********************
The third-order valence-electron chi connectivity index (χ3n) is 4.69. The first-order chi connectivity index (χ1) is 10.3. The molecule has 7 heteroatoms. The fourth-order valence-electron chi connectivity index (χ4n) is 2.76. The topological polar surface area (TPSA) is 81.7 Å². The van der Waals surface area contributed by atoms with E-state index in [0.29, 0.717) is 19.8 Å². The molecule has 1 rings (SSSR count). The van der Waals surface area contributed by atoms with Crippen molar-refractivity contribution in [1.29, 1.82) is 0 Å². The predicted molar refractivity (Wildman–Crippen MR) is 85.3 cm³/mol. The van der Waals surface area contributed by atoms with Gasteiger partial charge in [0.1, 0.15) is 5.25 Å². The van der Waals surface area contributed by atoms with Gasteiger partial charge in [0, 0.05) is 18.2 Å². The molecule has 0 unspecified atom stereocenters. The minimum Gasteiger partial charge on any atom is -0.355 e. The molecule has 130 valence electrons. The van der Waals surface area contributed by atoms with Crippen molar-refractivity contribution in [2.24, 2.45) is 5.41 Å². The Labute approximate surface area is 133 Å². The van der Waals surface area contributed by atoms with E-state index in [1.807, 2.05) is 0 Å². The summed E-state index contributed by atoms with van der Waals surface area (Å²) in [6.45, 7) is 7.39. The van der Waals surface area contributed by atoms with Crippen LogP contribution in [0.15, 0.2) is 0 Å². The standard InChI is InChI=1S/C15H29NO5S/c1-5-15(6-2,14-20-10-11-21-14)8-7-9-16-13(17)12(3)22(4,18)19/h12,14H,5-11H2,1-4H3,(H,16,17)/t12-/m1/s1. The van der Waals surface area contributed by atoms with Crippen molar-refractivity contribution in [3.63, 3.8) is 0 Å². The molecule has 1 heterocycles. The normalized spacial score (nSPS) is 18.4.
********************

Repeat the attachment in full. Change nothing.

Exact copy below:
The third-order valence-electron chi connectivity index (χ3n) is 4.69. The first-order chi connectivity index (χ1) is 10.3. The molecule has 7 heteroatoms. The fourth-order valence-electron chi connectivity index (χ4n) is 2.76. The topological polar surface area (TPSA) is 81.7 Å². The van der Waals surface area contributed by atoms with E-state index in [0.29, 0.717) is 19.8 Å². The molecule has 1 rings (SSSR count). The van der Waals surface area contributed by atoms with Crippen molar-refractivity contribution in [1.29, 1.82) is 0 Å². The predicted molar refractivity (Wildman–Crippen MR) is 85.3 cm³/mol. The van der Waals surface area contributed by atoms with Gasteiger partial charge in [0.1, 0.15) is 5.25 Å². The van der Waals surface area contributed by atoms with Gasteiger partial charge in [0, 0.05) is 18.2 Å². The molecule has 0 unspecified atom stereocenters. The minimum Gasteiger partial charge on any atom is -0.355 e. The molecule has 130 valence electrons. The van der Waals surface area contributed by atoms with Crippen molar-refractivity contribution in [2.24, 2.45) is 5.41 Å². The Labute approximate surface area is 133 Å². The van der Waals surface area contributed by atoms with E-state index in [1.807, 2.05) is 0 Å². The summed E-state index contributed by atoms with van der Waals surface area (Å²) in [6.45, 7) is 7.39. The van der Waals surface area contributed by atoms with Crippen LogP contribution in [0.15, 0.2) is 0 Å². The standard InChI is InChI=1S/C15H29NO5S/c1-5-15(6-2,14-20-10-11-21-14)8-7-9-16-13(17)12(3)22(4,18)19/h12,14H,5-11H2,1-4H3,(H,16,17)/t12-/m1/s1. The van der Waals surface area contributed by atoms with Crippen molar-refractivity contribution in [3.63, 3.8) is 0 Å². The molecule has 1 heterocycles. The normalized spacial score (nSPS) is 18.4.